MU­SIc READ­INg

Con­tin­u­ing his se­ries on read­ing mu­sic, Char­lie Grif­fiths looks at read­ing a com­plete mu­si­cal piece that con­tains a num­ber of dif­fer­ent mu­si­cal el­e­ments, terms and signs.

Guitar Techniques - - NEWS -

Char­lie Grif­fiths con­tin­ues his se­ries with more full pieces for you to tackle.

In this read­ing study we will con­tinue to re­vise some of the skills you will have pre­vi­ously learned in this se­ries, in­clud­ing: key sig­na­tures, notes, rests, ties, ar­tic­u­la­tions, di­rec­tions and sign posts. although we have looked at all of these el­e­ments in iso­la­tion be­fore, in­te­grat­ing them into an en­tire piece will give you the op­por­tu­nity to test your skills in a more re­al­is­tic set­ting.

as al­ways, we have pro­vided a back­ing track for you to play along with and this time we have set the tempo at 120bpm, which means that the quar­ter-notes are played at the same rate as the down­beats. this speed is set out at the be­gin­ning of the track with a one bar count. As soon as you hear the first stick click, get into the groove as soon as you can. this might mean tap­ping your foot on the down­beat, or even rock­ing your body to em­pha­sise your in­ter­nal feel­ing of the tempo. It is also use­ful to feel the con­stant tempo in your pick­ing hand. What­ever the main sub­di­vi­sion of the bar may be; quar­ter-notes, eighth-notes or triplets, you should keep your hand con­stantly mov­ing to match that sub­di­vi­sion. this not only im­proves the feel of what you are play­ing, but it can re­duce a lot of the con­scious ef­fort of count­ing through rhythms; in the main, your hand will in­ci­sively know what to play, even though you may not have con­sciously thought it through. a use­ful thing to do when look­ing at a score for the first time is to ig­nore the pitches and play through it rhyth­mi­cally only to find the trick­ier ar­eas you might need to fo­cus on.

Once you are sat­is­fied from a rhyth­mic point of view, we can look at the notes and the first port of call is to check the key sig­na­ture. at the be­gin­ning of this piece there are no sharps or flat shown, so we know that we are in the key of ei­ther C ma­jor or its rel­a­tive key – a mi­nor. as this melody starts on the note a, there is a good chance that we are in a mi­nor; this is con­firmed by play­ing the piece which has a mi­nor flavour through­out.

Upon reach­ing the sec­ond line you will see the in­tro­duc­tion of one flat sym­bol placed on the mid­dle line, which means that all B notes should be played as Bb un­less oth­er­wise shown with a nat­u­ral sym­bol be­fore it. a sin­gle flat in the key puts us in the key of D mi­nor. You will see that the third line has two flats and the fourth line has three flats. With ev­ery flat added the key moves up a fourth as per the ‘cy­cle of fourths’; two flats is G mi­nor and three flats is C mi­nor.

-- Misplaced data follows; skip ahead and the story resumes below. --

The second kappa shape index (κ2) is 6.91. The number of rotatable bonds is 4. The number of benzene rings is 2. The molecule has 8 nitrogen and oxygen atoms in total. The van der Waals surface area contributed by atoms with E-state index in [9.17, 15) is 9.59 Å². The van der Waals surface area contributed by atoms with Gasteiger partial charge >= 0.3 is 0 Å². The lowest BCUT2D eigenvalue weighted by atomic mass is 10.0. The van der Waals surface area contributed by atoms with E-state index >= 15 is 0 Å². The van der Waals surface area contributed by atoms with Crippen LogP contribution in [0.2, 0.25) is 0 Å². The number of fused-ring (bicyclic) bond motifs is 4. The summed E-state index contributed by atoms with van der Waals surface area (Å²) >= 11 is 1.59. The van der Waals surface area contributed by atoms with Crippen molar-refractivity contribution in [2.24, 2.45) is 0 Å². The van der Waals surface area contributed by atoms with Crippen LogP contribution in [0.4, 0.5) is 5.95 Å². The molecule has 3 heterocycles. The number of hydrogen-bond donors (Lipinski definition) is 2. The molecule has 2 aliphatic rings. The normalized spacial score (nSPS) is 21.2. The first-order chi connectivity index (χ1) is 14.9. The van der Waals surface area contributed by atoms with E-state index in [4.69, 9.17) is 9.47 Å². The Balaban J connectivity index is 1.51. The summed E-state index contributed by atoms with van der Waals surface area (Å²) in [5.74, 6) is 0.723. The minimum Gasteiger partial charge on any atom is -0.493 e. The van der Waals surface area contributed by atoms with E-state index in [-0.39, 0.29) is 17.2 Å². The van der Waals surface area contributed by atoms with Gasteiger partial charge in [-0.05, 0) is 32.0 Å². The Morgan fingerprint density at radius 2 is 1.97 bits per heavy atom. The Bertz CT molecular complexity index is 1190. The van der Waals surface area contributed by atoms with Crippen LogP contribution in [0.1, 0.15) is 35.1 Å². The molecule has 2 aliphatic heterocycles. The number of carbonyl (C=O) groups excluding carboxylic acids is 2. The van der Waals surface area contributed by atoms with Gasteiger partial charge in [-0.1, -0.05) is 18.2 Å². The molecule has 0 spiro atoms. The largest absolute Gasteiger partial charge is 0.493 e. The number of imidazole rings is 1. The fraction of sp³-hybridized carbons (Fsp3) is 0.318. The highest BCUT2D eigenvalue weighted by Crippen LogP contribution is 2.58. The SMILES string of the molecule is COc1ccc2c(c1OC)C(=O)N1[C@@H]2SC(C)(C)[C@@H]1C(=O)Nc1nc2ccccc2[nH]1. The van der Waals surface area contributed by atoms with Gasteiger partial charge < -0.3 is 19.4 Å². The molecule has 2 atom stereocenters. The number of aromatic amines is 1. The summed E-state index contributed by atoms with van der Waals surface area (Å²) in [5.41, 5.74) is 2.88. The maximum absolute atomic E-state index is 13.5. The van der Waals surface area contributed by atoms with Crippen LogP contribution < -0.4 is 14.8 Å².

this piece makes use of tra­di­tional Ital­ian di­rec­tions and sign posts, which are there to guide you through the form of the song. ‘d.s.’ means ‘re­turn to the sign’, ‘al Coda’ in­structs you to go to the Coda when spec­i­fied and ‘da Coda’ trans­lates to mean ‘go to the Coda’. Make sure you can fol­low these sym­bols like a road map – oth­er­wise you may take a wrong turn!

Fi­nally, you can add the or­na­men­ta­tions to the notes. In this piece there are ‘turns’, which add a note above and be­low the writ­ten note to pro­duce a five-note phrase: the writ­ten note it­self, fol­lowed by the note above it, then the note it­self again, fol­lowed by the note be­low it and fi­nally re­turn­ing to the writ­ten note; the two added notes should be di­a­tonic and ad­ja­cent to the orig­i­nal note. We also have stac­cato marks, which in­di­cate that the notes should be played short and de­tached from each other; tremolo mark­ings, which de­note that you should al­ter­nate pick each note as fast as pos­si­ble and, fi­nally, there are ac­cents, which are played louder than the other sur­round­ing notes.

When look­ing at a score for the first time, ig­nore the pitches and play through it rhyth­mi­cally.

With ev­ery flat added, the key moves up a 4th

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